Racism appears as a side effect, as most Aussies have no idea of the sophistication and strength of Asia, nor the tensions existing today in and between nations.

      Indigenous Australians have always been at the bottom of the pile, and remain so. There's a god reason they come last in FAHCSIA!

      Commenter
      Craig
      Date and time
      June 04, 2013, 4:07AM
    • Eddy didn't lose his job because AFL is a successful social mind control experiment that exceeds anybody's expectation. If you don't have a team your an outsider in AFL cities. Your an outccast. It is the opiate of the masses in these States.

      Eddy didn't lose his job because he is at the top of the totem pole in this cult movement. Let's get real how can you get excited about a bloke kicking a ball twenty yards between a big space twenty times a game.

      Dumb game followed by cult members, beware everybody AFL is coming for you

      Commenter
      kellybellyfonte
      Date and time
      June 04, 2013, 8:59AM
    • The squeaky wheel gets the grease

      Its OK to call a group of people (Australians) ignorant and stupid, but if you said this about Indians or Chinese there would be an outcry.

      Someone will always be offended by something no matter how innocuous it is, is the solution never to try and communicate again?

      The trick is to call the medium to big stuff, rather than every single little thing, its too tiresome otherwise.

      Many people (i.e. foreigners) still like to insult Australians by calling them convicts, however, as we own the word its charged use mostly fails.

      Sam, you seem like one of those types that would have spent hours talking about the feminist movement to women in order to get in their pants. I doubt your true motivation

      Commenter
      El Diablo
      Location
      Melb
      Date and time
      June 04, 2013, 9:13AM
    • I think you're being a touch too forgiving there, Craig. Racism isn't a side effect - more a direct consequence of the intellectual laziness of mainstream 'straya

      Commenter
      hired goon
      Date and time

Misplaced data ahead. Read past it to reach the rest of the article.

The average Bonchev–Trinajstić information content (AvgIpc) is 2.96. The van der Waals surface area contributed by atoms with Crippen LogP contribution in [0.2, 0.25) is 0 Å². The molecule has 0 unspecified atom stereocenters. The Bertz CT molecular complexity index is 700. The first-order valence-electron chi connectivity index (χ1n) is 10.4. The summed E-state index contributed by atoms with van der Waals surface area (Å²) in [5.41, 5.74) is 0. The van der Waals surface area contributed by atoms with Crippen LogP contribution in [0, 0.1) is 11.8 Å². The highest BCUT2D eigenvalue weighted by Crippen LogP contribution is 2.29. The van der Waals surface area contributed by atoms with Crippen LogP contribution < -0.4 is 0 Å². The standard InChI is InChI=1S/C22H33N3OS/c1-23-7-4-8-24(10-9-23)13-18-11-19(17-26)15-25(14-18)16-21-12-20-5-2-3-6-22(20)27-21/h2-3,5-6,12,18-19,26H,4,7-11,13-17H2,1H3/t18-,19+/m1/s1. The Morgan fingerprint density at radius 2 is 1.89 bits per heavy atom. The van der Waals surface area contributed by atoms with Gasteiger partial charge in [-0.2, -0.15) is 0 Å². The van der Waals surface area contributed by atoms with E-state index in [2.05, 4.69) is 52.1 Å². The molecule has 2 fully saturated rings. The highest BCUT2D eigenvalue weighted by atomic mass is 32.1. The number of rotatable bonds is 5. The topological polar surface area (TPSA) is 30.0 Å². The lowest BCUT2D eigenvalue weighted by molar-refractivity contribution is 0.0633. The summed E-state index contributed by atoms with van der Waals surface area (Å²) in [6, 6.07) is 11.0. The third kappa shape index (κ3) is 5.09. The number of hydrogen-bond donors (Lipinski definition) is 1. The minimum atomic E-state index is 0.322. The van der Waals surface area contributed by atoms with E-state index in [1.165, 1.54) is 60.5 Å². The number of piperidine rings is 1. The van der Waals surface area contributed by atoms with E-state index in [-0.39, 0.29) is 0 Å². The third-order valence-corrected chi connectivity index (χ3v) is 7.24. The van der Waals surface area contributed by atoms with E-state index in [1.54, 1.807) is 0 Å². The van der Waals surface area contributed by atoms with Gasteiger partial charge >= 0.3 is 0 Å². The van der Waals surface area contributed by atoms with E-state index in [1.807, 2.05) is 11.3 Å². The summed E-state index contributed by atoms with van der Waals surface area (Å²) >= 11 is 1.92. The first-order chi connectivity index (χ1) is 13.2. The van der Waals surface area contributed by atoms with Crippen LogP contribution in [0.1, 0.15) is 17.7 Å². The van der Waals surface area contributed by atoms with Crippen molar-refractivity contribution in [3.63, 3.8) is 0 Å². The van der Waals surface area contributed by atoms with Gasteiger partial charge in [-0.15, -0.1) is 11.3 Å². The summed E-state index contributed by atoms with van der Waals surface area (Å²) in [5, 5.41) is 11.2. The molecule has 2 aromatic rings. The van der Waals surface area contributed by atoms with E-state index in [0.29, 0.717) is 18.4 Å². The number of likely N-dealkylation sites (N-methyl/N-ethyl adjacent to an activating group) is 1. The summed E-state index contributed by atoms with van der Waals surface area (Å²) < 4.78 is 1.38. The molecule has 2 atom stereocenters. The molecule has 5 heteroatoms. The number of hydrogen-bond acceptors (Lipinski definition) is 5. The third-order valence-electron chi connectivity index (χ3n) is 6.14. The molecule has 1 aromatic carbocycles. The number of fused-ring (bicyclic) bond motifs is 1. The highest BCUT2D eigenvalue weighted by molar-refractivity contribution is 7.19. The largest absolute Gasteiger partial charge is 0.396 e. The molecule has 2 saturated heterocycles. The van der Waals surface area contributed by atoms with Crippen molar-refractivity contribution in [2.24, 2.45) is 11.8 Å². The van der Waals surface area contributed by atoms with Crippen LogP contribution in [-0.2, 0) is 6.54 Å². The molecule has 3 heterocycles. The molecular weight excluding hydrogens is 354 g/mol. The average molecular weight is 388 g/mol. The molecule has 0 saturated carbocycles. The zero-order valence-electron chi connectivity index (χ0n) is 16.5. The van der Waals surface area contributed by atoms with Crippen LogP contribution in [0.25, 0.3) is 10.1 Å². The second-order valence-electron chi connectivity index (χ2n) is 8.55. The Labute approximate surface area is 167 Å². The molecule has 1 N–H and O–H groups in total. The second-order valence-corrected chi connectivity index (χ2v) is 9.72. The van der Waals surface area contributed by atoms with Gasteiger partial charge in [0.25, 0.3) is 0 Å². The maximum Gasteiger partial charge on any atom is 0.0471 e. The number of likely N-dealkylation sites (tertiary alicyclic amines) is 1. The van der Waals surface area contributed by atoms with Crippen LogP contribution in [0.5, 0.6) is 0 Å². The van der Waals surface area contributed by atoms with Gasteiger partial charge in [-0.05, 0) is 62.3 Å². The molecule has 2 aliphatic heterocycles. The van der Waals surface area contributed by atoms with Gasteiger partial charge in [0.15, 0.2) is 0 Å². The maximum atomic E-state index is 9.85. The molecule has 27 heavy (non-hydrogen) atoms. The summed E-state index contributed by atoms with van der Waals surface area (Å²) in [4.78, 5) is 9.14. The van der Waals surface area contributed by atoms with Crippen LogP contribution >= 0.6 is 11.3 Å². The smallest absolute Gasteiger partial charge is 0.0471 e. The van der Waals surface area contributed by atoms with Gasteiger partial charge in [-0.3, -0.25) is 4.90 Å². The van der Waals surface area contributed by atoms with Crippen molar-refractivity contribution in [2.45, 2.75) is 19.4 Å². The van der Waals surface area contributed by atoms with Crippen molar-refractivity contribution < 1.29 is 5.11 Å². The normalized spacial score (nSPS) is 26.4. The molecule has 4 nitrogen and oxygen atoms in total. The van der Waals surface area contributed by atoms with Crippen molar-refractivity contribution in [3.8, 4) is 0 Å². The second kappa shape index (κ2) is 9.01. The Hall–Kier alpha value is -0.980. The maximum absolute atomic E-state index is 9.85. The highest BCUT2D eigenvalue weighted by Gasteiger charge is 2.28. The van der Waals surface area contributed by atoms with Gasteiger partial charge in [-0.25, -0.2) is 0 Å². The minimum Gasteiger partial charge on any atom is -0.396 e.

June 04, 2013, 9:13AM
    • @El Diablo: That's because we're in Australia. If we were in China (and Chinese), we'd have every right to call Chinese people stupid (in fact, people in China do that all the time).

      It's like if you see a fat person on the street and call out "Hey Lardarse!", it'd be considered rude. But if you call yourself fat, nobody is going to care.

      Commenter
      Bob
      Date and time
      June 04, 2013, 1:33PM
    • @Bob

      You are right. Partly.

      I was going to make a similar point (seeing as I don't seem to be doing any work today) so this is a decent segue.

      If Sam was saying: "Indians are racist", I think that would be considered rather poor form. Not because they are Indians, but because Sam is here in Australia throwing accusations at another nation's people.

      That's the same sentiment as your example of calling someone else a "lardarse" and yes, that's darn rude.

      What Sam is doing, however is NOT the same as your counterpoint of someone calling THEMSELF fat. I.e, he is not calling himself a racist - he is calling ALL white Australia racist. That IS calling other people racist and, just as calling someone else 'lardarse' is rude, so too is it rude to call other people racist.

      Unfortunately, it seems that so long as you include yourself by saying 'we', it's okay and now irrefutable. Sam is ascribing a negative attribute and behaviour to an entire country with the only mitigating factor being that he is part of that country.

      Commenter
      RG
      Date and time
      June 04, 2013, 2:56PM